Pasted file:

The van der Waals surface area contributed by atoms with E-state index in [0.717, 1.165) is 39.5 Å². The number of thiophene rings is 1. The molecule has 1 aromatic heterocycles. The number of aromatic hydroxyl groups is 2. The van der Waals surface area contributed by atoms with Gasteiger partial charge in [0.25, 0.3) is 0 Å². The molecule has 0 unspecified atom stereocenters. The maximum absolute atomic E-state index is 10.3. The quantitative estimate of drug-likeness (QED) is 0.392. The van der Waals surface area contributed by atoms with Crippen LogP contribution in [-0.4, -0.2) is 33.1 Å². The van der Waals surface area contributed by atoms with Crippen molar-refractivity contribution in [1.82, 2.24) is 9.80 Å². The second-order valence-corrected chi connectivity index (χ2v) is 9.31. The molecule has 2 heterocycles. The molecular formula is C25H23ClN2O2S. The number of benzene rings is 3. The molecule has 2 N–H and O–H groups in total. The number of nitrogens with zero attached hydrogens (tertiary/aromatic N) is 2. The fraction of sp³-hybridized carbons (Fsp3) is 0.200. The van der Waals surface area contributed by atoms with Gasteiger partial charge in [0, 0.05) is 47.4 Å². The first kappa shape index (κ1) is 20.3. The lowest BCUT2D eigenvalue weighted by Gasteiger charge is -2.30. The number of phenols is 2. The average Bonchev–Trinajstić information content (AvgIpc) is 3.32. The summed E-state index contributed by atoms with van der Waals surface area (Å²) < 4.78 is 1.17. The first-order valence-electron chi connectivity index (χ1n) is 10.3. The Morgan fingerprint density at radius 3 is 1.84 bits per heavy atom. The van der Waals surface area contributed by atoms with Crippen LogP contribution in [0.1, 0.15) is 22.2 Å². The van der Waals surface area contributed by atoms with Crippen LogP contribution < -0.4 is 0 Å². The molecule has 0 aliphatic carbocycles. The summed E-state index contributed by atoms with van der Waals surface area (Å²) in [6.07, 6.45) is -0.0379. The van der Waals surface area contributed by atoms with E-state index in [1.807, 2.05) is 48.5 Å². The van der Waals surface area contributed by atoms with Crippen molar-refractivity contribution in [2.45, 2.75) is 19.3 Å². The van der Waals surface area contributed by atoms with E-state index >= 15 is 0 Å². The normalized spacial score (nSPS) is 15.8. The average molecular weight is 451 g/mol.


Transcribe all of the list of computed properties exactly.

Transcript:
The van der Waals surface area contributed by atoms with E-state index in [0.717, 1.165) is 39.5 Å². The number of thiophene rings is 1. The molecule has 1 aromatic heterocycles. The number of aromatic hydroxyl groups is 2. The van der Waals surface area contributed by atoms with Gasteiger partial charge in [0.25, 0.3) is 0 Å². The molecule has 0 unspecified atom stereocenters. The maximum absolute atomic E-state index is 10.3. The quantitative estimate of drug-likeness (QED) is 0.392. The van der Waals surface area contributed by atoms with Crippen LogP contribution in [-0.4, -0.2) is 33.1 Å². The van der Waals surface area contributed by atoms with Crippen molar-refractivity contribution in [1.82, 2.24) is 9.80 Å². The second-order valence-corrected chi connectivity index (χ2v) is 9.31. The molecule has 2 heterocycles. The molecular formula is C25H23ClN2O2S. The number of benzene rings is 3. The molecule has 2 N–H and O–H groups in total. The number of nitrogens with zero attached hydrogens (tertiary/aromatic N) is 2. The fraction of sp³-hybridized carbons (Fsp3) is 0.200. The van der Waals surface area contributed by atoms with Gasteiger partial charge in [0, 0.05) is 47.4 Å². The first kappa shape index (κ1) is 20.3. The lowest BCUT2D eigenvalue weighted by Gasteiger charge is -2.30. The number of phenols is 2. The average Bonchev–Trinajstić information content (AvgIpc) is 3.32. The summed E-state index contributed by atoms with van der Waals surface area (Å²) < 4.78 is 1.17. The first-order valence-electron chi connectivity index (χ1n) is 10.3. The Morgan fingerprint density at radius 3 is 1.84 bits per heavy atom. The van der Waals surface area contributed by atoms with Crippen LogP contribution in [0.1, 0.15) is 22.2 Å². The van der Waals surface area contributed by atoms with Crippen LogP contribution < -0.4 is 0 Å². The molecule has 0 aliphatic carbocycles. The summed E-state index contributed by atoms with van der Waals surface area (Å²) in [6.07, 6.45) is -0.0379. The van der Waals surface area contributed by atoms with E-state index in [1.807, 2.05) is 48.5 Å². The van der Waals surface area contributed by atoms with Crippen molar-refractivity contribution in [2.45, 2.75) is 19.3 Å². The van der Waals surface area contributed by atoms with E-state index >= 15 is 0 Å². The normalized spacial score (nSPS) is 15.8. The average molecular weight is 451 g/mol.